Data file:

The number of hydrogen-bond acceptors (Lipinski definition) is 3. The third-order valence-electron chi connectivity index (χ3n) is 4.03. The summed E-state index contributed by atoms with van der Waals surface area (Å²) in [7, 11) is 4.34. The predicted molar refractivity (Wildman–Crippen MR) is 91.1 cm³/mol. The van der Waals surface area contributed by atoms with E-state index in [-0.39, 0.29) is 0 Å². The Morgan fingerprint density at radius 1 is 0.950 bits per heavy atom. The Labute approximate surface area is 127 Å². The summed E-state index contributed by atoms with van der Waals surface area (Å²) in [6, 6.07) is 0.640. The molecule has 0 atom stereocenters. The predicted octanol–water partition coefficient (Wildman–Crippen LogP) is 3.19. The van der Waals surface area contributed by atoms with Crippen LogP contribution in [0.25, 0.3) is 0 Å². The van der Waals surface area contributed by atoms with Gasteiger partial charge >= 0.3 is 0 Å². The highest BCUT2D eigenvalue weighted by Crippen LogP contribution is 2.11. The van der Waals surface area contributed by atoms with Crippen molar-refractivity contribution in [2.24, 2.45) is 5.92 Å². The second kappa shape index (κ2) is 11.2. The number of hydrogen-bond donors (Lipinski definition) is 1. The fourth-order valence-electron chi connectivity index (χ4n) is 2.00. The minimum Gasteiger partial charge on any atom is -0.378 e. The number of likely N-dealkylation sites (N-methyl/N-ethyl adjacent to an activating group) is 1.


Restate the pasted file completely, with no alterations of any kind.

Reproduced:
The number of hydrogen-bond acceptors (Lipinski definition) is 3. The third-order valence-electron chi connectivity index (χ3n) is 4.03. The summed E-state index contributed by atoms with van der Waals surface area (Å²) in [7, 11) is 4.34. The predicted molar refractivity (Wildman–Crippen MR) is 91.1 cm³/mol. The van der Waals surface area contributed by atoms with E-state index in [-0.39, 0.29) is 0 Å². The Morgan fingerprint density at radius 1 is 0.950 bits per heavy atom. The Labute approximate surface area is 127 Å². The summed E-state index contributed by atoms with van der Waals surface area (Å²) in [6, 6.07) is 0.640. The molecule has 0 atom stereocenters. The predicted octanol–water partition coefficient (Wildman–Crippen LogP) is 3.19. The van der Waals surface area contributed by atoms with Crippen LogP contribution in [0.25, 0.3) is 0 Å². The van der Waals surface area contributed by atoms with Gasteiger partial charge >= 0.3 is 0 Å². The highest BCUT2D eigenvalue weighted by Crippen LogP contribution is 2.11. The van der Waals surface area contributed by atoms with Crippen molar-refractivity contribution in [2.24, 2.45) is 5.92 Å². The second kappa shape index (κ2) is 11.2. The number of hydrogen-bond donors (Lipinski definition) is 1. The fourth-order valence-electron chi connectivity index (χ4n) is 2.00. The minimum Gasteiger partial charge on any atom is -0.378 e. The number of likely N-dealkylation sites (N-methyl/N-ethyl adjacent to an activating group) is 1.